Just before Thanksgiving my roomy Jay C. Peacock, and I were told by Maj. Lattin to grab our gear and get up to the airfield as fast as we could. There was a Chinook arriving in a few minutes to rotate us out to BuPrang. I grabbed my helmet, my M-16, and a web belt and off we went. The ride out was fairly short and we ere soon notified it was time to leave the chopper. I stood and got my gear together and headed for the rear hatch which was now opening. It became very obvious very quickly that we were NOT on the ground! Actually we were still about 20 feet in the air! I looked at the crew chief, he just tsked and said they couldn’t land because of the incoming rounds. How comforting. So Jay and I made our leap of faith. I hit the ground and rolled. Jay hit the ground, twisted his knee, and caught a piece of shrapnel there as well. I grabbed him and we made our way off the now mostly destroyed runway into the trench that connected the various bunkers and positions. We found some ARVN troops in a bunker who gave us directions to the general vicinity of the command bunker and we turned to go, just as the bunker took a direct hit and collapsed, killing all six. When we got to the command bunker I slid down the stairs to report in, only to find our FAC laying on a stretcher with bandages covering the wounds he received standing in the same place where the other pilots had been killed. He was a very young, boyish looking lieutenant, doing his best to present some semblance of courage, even playing John Wayne and asking me for a cigarette. Not a good idea, LT, with a chest wound! But he insisted and spent the next 5 minutes almost coughing off his dressings. He had been treated by the SF medics and left to await MedEvac. He could talk and directed me toward the TOC(Tactical Operations Center). Jay had waited outside in the trench so I got back to him and we made our way to the TOC. I got him inside, got him set up on his radios, reported in to the SF NCOIC and then headed back to check on the LT in the command bunker. The next twenty four hours or so was spent making that trip back and forth. At some point I went into the bunker to check on the LT and found an Army Major standing there. He had just arrived by chopper(UH-1H) and I thanked him for coming to airlift the LT out. He informed me that he was actually there to take the dead Vietnamese back to the coast. I lost it totally, said some things I shouldn’t have, and walked up the stairs to cool off … just in time to have an artillery round land in the very same place that the others had landed that killed three pilots and left a fourth critically injured on the ground. And there, once again, was that Hand. This time it unceremoniously grabbed me by the back of my collar and yanked me, hard, back through the bunker opening, whacking my head and doubling me up as it did so, and depositing me 10 feet inside the bunker against the wall, next to the LT.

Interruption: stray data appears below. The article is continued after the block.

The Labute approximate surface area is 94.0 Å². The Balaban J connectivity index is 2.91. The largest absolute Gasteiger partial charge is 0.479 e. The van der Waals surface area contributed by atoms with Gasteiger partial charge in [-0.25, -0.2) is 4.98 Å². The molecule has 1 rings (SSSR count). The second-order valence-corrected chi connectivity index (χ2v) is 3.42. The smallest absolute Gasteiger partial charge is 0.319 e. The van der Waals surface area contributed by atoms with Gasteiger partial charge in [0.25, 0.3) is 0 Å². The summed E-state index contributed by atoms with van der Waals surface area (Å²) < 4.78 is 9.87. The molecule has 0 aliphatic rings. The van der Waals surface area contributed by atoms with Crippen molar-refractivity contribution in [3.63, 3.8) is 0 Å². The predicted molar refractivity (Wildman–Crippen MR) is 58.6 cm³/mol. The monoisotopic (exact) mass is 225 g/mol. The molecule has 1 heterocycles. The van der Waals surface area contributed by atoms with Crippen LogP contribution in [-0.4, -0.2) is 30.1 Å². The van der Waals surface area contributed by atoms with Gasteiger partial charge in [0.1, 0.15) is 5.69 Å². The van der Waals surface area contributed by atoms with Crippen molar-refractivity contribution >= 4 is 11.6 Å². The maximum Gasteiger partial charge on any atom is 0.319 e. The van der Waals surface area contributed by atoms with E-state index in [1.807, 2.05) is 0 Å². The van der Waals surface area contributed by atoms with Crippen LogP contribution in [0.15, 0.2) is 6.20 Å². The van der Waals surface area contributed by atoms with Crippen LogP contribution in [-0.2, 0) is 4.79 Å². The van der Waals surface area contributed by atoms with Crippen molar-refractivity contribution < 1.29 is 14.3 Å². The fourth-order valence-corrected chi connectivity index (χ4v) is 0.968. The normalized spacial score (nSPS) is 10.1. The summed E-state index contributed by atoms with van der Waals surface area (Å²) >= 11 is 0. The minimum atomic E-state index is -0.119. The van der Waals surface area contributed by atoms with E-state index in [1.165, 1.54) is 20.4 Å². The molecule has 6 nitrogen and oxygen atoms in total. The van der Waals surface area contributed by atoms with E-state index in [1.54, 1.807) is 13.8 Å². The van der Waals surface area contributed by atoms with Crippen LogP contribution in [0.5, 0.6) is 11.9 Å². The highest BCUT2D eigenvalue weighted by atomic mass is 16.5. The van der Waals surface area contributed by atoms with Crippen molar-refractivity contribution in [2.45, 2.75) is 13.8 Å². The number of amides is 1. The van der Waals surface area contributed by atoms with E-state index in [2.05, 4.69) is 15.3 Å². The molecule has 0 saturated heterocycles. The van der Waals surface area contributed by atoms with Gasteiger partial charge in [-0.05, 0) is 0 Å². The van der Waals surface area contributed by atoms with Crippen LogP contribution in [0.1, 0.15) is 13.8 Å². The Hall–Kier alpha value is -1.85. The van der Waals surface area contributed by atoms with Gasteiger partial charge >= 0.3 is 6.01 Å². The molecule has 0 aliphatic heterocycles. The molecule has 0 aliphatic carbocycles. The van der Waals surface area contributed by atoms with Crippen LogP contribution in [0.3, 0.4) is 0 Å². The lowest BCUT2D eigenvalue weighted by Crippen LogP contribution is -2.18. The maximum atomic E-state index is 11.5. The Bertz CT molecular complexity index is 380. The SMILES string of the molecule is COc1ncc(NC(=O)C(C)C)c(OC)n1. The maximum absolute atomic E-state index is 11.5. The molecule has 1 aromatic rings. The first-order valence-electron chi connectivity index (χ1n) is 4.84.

Are We Dead?
The intensity of the incoming mortars and rockets continued to increase. That first night the VC tried a couple of times to get through the wire. The second night they were more insistent. And that’s when I got to talk to some old friends over at DASC Alpha, skipping the pleasantries, and letting them know we were in dire straights! I also heard more than one call sign and aircraft numbers that I recognized from Nha Trang. My tour had now come full circle. I started out at Nha Trang briefing and debriefing the pilots who flew the gun ship missions. Then I sat in front of a radio, taking frantic calls for air support form the guys in the field. Now it was me out in the field, holding my hand out, looking for some serious help. By this time it was obvious that the NVA wanted this SF Camp badly. They had increased the shelling till it was essentially non-stop. The VC were either in the wire of trying to blow it up. And then on the third night it got even worse. We had six or eight Spookies and Shadows on station, ready to engage, waiting for clearance. Jay C had been in constant communication with them, making sure they were ready, just in case. And then it happened. ‘Preacher’, the SF manning the 50 cal screamed into the radio that ‘they were in the wire’. I could hear the very distinct sound of his weapon as I heard Rocco behind me yelling into the radio, trying to maintain contact. It only took about 30 seconds for Rocco and some other guys top go bolting up the stairs out of the bunker and out to where the VC were in the wire. Once we had confirmation of their position Jay radioed the gunships that they were cleared to expend. And nothing happened. Shit! Seems we had some newbies on station that night who were unfamiliar with our location and the camp layout. Just great. When Rocco bolted out, another SF troop, Sgt Sanford, and I took up positions at the top of the stairs. Right outside was the US Flag, waving in the breeze, lit up so everyone would know who we were. Apparently the gunships couldn’t see that. So Sanford and I improvised and used the strobe light form the pilot’s survival vest to mark our location. They finally confirmed and began to fire. And it was so comforting to see those yellow-orange cones of death raining down from our gunships onto the enemy trying to over run us. The noise of the incoming artillery rounds, the small arms fire, and the outgoing 50 cal had become deafening. But I watched quietly, enjoying every burst of bullets fired from the aircraft. And then it stopped. Suddenly. Everything just stopped… the bullets, the gunfire, the Spookies….everything…and it was deathly quiet. I fought back the chill, turned to Sanford and asked quietly in all earnestness “Are we dead?” He turned toward me, took a breath, and said “I don’ think so”.